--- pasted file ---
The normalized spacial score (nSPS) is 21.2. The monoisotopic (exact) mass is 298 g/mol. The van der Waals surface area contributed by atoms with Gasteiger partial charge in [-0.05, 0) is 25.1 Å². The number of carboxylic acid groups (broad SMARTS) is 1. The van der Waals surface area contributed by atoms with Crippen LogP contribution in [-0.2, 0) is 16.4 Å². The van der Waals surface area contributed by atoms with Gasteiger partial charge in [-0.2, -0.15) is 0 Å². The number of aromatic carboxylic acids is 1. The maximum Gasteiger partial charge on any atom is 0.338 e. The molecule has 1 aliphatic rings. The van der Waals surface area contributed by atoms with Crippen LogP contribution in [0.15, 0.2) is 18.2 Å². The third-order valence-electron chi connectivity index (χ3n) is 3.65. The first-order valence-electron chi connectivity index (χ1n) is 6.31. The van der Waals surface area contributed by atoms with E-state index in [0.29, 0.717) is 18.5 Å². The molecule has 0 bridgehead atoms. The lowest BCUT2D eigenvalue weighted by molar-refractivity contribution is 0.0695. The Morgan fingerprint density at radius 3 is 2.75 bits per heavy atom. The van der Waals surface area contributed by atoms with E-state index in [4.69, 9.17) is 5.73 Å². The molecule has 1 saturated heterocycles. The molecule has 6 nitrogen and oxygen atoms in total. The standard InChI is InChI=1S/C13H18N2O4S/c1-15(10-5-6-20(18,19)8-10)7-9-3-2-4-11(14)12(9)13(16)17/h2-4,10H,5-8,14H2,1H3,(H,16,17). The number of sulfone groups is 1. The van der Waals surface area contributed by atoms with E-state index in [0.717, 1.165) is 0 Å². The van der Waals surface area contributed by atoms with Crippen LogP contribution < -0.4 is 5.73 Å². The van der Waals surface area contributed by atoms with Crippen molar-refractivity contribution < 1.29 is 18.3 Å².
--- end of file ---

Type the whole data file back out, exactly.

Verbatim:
The normalized spacial score (nSPS) is 21.2. The monoisotopic (exact) mass is 298 g/mol. The van der Waals surface area contributed by atoms with Gasteiger partial charge in [-0.05, 0) is 25.1 Å². The number of carboxylic acid groups (broad SMARTS) is 1. The van der Waals surface area contributed by atoms with Crippen LogP contribution in [-0.2, 0) is 16.4 Å². The van der Waals surface area contributed by atoms with Gasteiger partial charge in [-0.2, -0.15) is 0 Å². The number of aromatic carboxylic acids is 1. The maximum Gasteiger partial charge on any atom is 0.338 e. The molecule has 1 aliphatic rings. The van der Waals surface area contributed by atoms with Crippen LogP contribution in [0.15, 0.2) is 18.2 Å². The third-order valence-electron chi connectivity index (χ3n) is 3.65. The first-order valence-electron chi connectivity index (χ1n) is 6.31. The van der Waals surface area contributed by atoms with E-state index in [0.29, 0.717) is 18.5 Å². The molecule has 0 bridgehead atoms. The lowest BCUT2D eigenvalue weighted by molar-refractivity contribution is 0.0695. The Morgan fingerprint density at radius 3 is 2.75 bits per heavy atom. The van der Waals surface area contributed by atoms with E-state index in [4.69, 9.17) is 5.73 Å². The molecule has 1 saturated heterocycles. The molecule has 6 nitrogen and oxygen atoms in total. The standard InChI is InChI=1S/C13H18N2O4S/c1-15(10-5-6-20(18,19)8-10)7-9-3-2-4-11(14)12(9)13(16)17/h2-4,10H,5-8,14H2,1H3,(H,16,17). The number of sulfone groups is 1. The van der Waals surface area contributed by atoms with E-state index in [0.717, 1.165) is 0 Å². The van der Waals surface area contributed by atoms with Crippen LogP contribution < -0.4 is 5.73 Å². The van der Waals surface area contributed by atoms with Crippen molar-refractivity contribution < 1.29 is 18.3 Å².